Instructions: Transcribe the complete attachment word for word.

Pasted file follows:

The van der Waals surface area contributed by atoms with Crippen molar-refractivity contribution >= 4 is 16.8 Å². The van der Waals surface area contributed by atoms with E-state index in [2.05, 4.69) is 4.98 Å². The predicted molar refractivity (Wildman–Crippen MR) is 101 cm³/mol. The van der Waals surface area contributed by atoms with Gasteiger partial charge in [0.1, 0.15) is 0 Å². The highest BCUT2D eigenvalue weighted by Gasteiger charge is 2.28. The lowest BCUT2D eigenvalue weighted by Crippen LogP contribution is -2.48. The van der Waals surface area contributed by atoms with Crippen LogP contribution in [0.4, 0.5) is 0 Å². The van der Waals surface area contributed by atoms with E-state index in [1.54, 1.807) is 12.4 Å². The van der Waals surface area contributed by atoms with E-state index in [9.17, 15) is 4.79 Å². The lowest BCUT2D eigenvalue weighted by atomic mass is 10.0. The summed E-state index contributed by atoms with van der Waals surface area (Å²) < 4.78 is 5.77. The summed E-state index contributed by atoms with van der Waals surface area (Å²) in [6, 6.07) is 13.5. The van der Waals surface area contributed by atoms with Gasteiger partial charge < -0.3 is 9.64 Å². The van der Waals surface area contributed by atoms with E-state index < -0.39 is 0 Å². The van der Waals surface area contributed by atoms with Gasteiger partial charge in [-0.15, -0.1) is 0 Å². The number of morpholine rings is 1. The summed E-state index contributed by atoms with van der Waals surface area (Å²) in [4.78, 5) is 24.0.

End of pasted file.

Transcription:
The van der Waals surface area contributed by atoms with Crippen molar-refractivity contribution >= 4 is 16.8 Å². The van der Waals surface area contributed by atoms with E-state index in [2.05, 4.69) is 4.98 Å². The predicted molar refractivity (Wildman–Crippen MR) is 101 cm³/mol. The van der Waals surface area contributed by atoms with Gasteiger partial charge in [0.1, 0.15) is 0 Å². The highest BCUT2D eigenvalue weighted by Gasteiger charge is 2.28. The lowest BCUT2D eigenvalue weighted by Crippen LogP contribution is -2.48. The van der Waals surface area contributed by atoms with Crippen LogP contribution in [0.4, 0.5) is 0 Å². The van der Waals surface area contributed by atoms with E-state index in [1.54, 1.807) is 12.4 Å². The van der Waals surface area contributed by atoms with E-state index in [9.17, 15) is 4.79 Å². The lowest BCUT2D eigenvalue weighted by atomic mass is 10.0. The summed E-state index contributed by atoms with van der Waals surface area (Å²) < 4.78 is 5.77. The summed E-state index contributed by atoms with van der Waals surface area (Å²) in [6, 6.07) is 13.5. The van der Waals surface area contributed by atoms with Gasteiger partial charge < -0.3 is 9.64 Å². The van der Waals surface area contributed by atoms with E-state index < -0.39 is 0 Å². The van der Waals surface area contributed by atoms with Gasteiger partial charge in [-0.15, -0.1) is 0 Å². The number of morpholine rings is 1. The summed E-state index contributed by atoms with van der Waals surface area (Å²) in [4.78, 5) is 24.0.